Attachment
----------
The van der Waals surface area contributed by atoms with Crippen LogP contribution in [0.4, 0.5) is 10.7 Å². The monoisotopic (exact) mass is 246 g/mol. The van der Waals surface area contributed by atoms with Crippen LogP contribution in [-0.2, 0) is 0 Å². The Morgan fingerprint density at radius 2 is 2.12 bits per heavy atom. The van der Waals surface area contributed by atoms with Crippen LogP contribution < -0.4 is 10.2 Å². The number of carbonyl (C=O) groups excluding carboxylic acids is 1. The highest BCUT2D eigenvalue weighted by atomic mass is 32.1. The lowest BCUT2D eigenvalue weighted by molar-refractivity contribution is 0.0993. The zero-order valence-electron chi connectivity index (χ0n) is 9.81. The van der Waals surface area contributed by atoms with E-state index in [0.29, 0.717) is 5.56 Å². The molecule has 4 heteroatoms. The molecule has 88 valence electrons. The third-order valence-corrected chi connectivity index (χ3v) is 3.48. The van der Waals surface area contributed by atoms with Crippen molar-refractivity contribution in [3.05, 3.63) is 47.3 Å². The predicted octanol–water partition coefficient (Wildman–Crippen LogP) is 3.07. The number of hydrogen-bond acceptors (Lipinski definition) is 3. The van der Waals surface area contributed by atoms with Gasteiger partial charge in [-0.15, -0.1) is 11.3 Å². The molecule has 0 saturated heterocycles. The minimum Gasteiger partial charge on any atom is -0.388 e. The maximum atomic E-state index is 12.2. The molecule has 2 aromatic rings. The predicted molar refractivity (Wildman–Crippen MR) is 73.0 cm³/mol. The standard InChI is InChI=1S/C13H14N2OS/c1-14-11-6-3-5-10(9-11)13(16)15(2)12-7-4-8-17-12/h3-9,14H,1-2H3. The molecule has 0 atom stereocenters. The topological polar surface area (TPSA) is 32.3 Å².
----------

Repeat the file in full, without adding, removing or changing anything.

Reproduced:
The van der Waals surface area contributed by atoms with Crippen LogP contribution in [0.4, 0.5) is 10.7 Å². The monoisotopic (exact) mass is 246 g/mol. The van der Waals surface area contributed by atoms with Crippen LogP contribution in [-0.2, 0) is 0 Å². The Morgan fingerprint density at radius 2 is 2.12 bits per heavy atom. The van der Waals surface area contributed by atoms with Crippen LogP contribution < -0.4 is 10.2 Å². The number of carbonyl (C=O) groups excluding carboxylic acids is 1. The highest BCUT2D eigenvalue weighted by atomic mass is 32.1. The lowest BCUT2D eigenvalue weighted by molar-refractivity contribution is 0.0993. The zero-order valence-electron chi connectivity index (χ0n) is 9.81. The van der Waals surface area contributed by atoms with E-state index in [0.29, 0.717) is 5.56 Å². The molecule has 4 heteroatoms. The molecule has 88 valence electrons. The third-order valence-corrected chi connectivity index (χ3v) is 3.48. The van der Waals surface area contributed by atoms with Crippen molar-refractivity contribution in [3.05, 3.63) is 47.3 Å². The predicted octanol–water partition coefficient (Wildman–Crippen LogP) is 3.07. The number of hydrogen-bond acceptors (Lipinski definition) is 3. The van der Waals surface area contributed by atoms with Gasteiger partial charge in [-0.15, -0.1) is 11.3 Å². The molecule has 0 saturated heterocycles. The minimum Gasteiger partial charge on any atom is -0.388 e. The maximum atomic E-state index is 12.2. The molecule has 2 aromatic rings. The predicted molar refractivity (Wildman–Crippen MR) is 73.0 cm³/mol. The standard InChI is InChI=1S/C13H14N2OS/c1-14-11-6-3-5-10(9-11)13(16)15(2)12-7-4-8-17-12/h3-9,14H,1-2H3. The molecule has 0 atom stereocenters. The topological polar surface area (TPSA) is 32.3 Å².